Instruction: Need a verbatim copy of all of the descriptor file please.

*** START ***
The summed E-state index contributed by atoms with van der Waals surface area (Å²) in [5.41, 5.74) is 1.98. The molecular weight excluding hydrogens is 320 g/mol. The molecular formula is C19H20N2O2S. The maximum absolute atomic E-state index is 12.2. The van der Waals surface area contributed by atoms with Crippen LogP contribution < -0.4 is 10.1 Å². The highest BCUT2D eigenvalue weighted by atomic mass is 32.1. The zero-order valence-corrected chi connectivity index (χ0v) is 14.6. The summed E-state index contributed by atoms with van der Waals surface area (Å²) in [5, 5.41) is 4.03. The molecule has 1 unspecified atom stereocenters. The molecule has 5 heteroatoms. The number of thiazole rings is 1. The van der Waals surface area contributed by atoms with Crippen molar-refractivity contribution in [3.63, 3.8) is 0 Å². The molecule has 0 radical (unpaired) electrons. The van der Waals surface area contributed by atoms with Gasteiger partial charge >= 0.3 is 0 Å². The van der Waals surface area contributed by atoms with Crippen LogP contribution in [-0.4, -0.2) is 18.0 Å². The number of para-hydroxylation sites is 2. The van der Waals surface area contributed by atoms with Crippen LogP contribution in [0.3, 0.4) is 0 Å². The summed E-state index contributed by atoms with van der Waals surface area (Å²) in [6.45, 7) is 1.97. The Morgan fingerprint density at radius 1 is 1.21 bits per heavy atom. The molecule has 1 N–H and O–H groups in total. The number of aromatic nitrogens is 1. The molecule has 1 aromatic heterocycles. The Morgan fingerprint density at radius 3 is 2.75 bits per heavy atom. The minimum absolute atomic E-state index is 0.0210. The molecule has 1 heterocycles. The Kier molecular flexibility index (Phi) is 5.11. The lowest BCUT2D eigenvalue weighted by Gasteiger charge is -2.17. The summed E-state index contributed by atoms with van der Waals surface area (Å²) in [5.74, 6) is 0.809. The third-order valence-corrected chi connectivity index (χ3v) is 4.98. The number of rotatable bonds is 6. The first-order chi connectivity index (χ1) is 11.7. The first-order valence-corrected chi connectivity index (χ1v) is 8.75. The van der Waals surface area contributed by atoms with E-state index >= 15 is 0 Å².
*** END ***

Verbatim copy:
The summed E-state index contributed by atoms with van der Waals surface area (Å²) in [5.41, 5.74) is 1.98. The molecular weight excluding hydrogens is 320 g/mol. The molecular formula is C19H20N2O2S. The maximum absolute atomic E-state index is 12.2. The van der Waals surface area contributed by atoms with Crippen LogP contribution < -0.4 is 10.1 Å². The highest BCUT2D eigenvalue weighted by atomic mass is 32.1. The zero-order valence-corrected chi connectivity index (χ0v) is 14.6. The summed E-state index contributed by atoms with van der Waals surface area (Å²) in [5, 5.41) is 4.03. The molecule has 1 unspecified atom stereocenters. The molecule has 5 heteroatoms. The number of thiazole rings is 1. The van der Waals surface area contributed by atoms with Crippen molar-refractivity contribution in [3.63, 3.8) is 0 Å². The molecule has 0 radical (unpaired) electrons. The van der Waals surface area contributed by atoms with Gasteiger partial charge >= 0.3 is 0 Å². The van der Waals surface area contributed by atoms with Crippen LogP contribution in [-0.4, -0.2) is 18.0 Å². The number of para-hydroxylation sites is 2. The van der Waals surface area contributed by atoms with Crippen LogP contribution in [0.3, 0.4) is 0 Å². The summed E-state index contributed by atoms with van der Waals surface area (Å²) in [6.45, 7) is 1.97. The Morgan fingerprint density at radius 1 is 1.21 bits per heavy atom. The molecule has 1 N–H and O–H groups in total. The number of aromatic nitrogens is 1. The molecule has 1 aromatic heterocycles. The Morgan fingerprint density at radius 3 is 2.75 bits per heavy atom. The minimum absolute atomic E-state index is 0.0210. The molecule has 1 heterocycles. The Kier molecular flexibility index (Phi) is 5.11. The lowest BCUT2D eigenvalue weighted by Gasteiger charge is -2.17. The summed E-state index contributed by atoms with van der Waals surface area (Å²) in [5.74, 6) is 0.809. The third-order valence-corrected chi connectivity index (χ3v) is 4.98. The number of rotatable bonds is 6. The first-order chi connectivity index (χ1) is 11.7. The first-order valence-corrected chi connectivity index (χ1v) is 8.75. The van der Waals surface area contributed by atoms with E-state index >= 15 is 0 Å².